Editor’s Note: Early print and online versions of this story incorrectly referred to Dale Brownie as an officer. He is an enlisted man. The story below has been corrected.

BANGOR, Maine — Dale Brownie was 17 when he enlisted in the U.S. Air Force during the Vietnam War.

He logged 14 years of active duty all over the globe and then — just like that — left the armed services.

For the next 14 years, Brownie toiled in the private sector, although he wasn’t exactly sitting behind a desk. He spent time as a technician for the Royal Saudi Air Force and working inside the air traffic control tower at Heathrow International Airport in London.

But he always felt something was missing.

“I realized that I really enjoyed the military,” Brownie said. “I didn’t feel complete without it.”

The Compton, Calif., native, who now lives in Stetson and is an enlisted man in the Navy Operational Support Center in Bangor, has become a walking, talking endorsement for military service. There is passion in his stories; pride in his posture; patriotism in his veins.

It’s that type of attitude that recently earned Brownie the honor of Navy Region Mid-Atlantic Reserve Component Command Sailor of the Year for 2009. Next month, he will compete against four other sailors for the distinction of Sailor of the Year for the entire U.S. Navy, an honor that would automatically raise him to the level of chief petty officer.

The 54-year-old Brownie likes his chances.

“It’s not necessarily the volume of things you do. They are looking for leadership. They are looking for someone who sets the right example,” he said recently from his office in Bangor.

Brownie, who joined the Navy Reserve in Bangor in 2003, said there were two things he was most proud of during 2009.

First, during a 70-day tour on the USS Cole, he achieved the rank of warfare systems specialist, which involves a grueling written test and what he called a “murder board” of officers asking psychological questions. To put it in perspective, most officers need a full year to prepare to earn that mark. The shortest time it has ever been done is three months. Brownie set a record.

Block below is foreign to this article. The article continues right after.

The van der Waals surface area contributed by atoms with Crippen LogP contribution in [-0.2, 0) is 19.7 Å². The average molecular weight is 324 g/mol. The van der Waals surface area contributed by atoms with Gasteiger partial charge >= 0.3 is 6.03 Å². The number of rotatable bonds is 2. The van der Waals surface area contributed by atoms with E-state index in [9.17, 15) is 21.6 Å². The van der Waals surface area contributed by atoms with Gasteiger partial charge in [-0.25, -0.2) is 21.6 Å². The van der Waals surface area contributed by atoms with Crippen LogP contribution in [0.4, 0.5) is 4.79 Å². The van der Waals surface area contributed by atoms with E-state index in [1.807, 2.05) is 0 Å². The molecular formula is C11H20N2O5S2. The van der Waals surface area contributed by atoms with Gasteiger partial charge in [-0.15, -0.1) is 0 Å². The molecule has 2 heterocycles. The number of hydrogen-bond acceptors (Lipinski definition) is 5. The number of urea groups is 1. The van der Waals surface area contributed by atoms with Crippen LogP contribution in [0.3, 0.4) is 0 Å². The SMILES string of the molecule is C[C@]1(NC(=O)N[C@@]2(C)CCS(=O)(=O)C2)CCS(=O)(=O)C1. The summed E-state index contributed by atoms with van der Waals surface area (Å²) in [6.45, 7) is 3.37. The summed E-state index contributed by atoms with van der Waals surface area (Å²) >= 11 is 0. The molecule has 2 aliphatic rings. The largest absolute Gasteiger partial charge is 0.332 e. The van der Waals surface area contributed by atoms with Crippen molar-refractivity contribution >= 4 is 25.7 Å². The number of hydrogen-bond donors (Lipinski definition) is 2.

“They told me when I started that I would have to earn it,” he said with a smile. “But, if you want something bad enough, there is a way to get it done.”

Second, when he was working in a shipyard in Newport News, Va., fellow technicians were ready to scrap a $100,000 piece of electronic equipment because they couldn’t fix it. Brownie took a look, diagnosed the problem and fixed it.

Dustin Smiley, commander of the Navy Operations Support Center in Bangor, said Brownie’s service extends well beyond his drive to succeed personally. He is the command career counselor for the Navy center in Bangor and has extended those services in a statewide capacity

“That’s a real fun part for me,” Brownie said. “Showing these officers a way to succeed and meet their goals is a great way to give back.”

He doesn’t pretend that the personal recognition isn’t a nice validation, “but, it’s not really about me,” he said. “I don’t want to get too political, but things like this are good for the Navy and for the country. When morale is good, work is good.”

Now settled in Maine, Brownie has become involved with the Bangor Band (he plays clarinet and trombone) and co-founded the Stetson Historical Society with his wife, Julie, whom Brownie credits for supporting his military career.

“I couldn’t have done it without her,” he said.

Although, it was Brownie who, 10 years ago, made his best decision. He and Julie met in the 1990s in Saudi Arabia, where she was working at a hospital. When her job ended in 1999, she gave her husband-to-be an ultimatum.

“It was, ‘Meet me in Maine,’ or, ‘Have a nice life,’”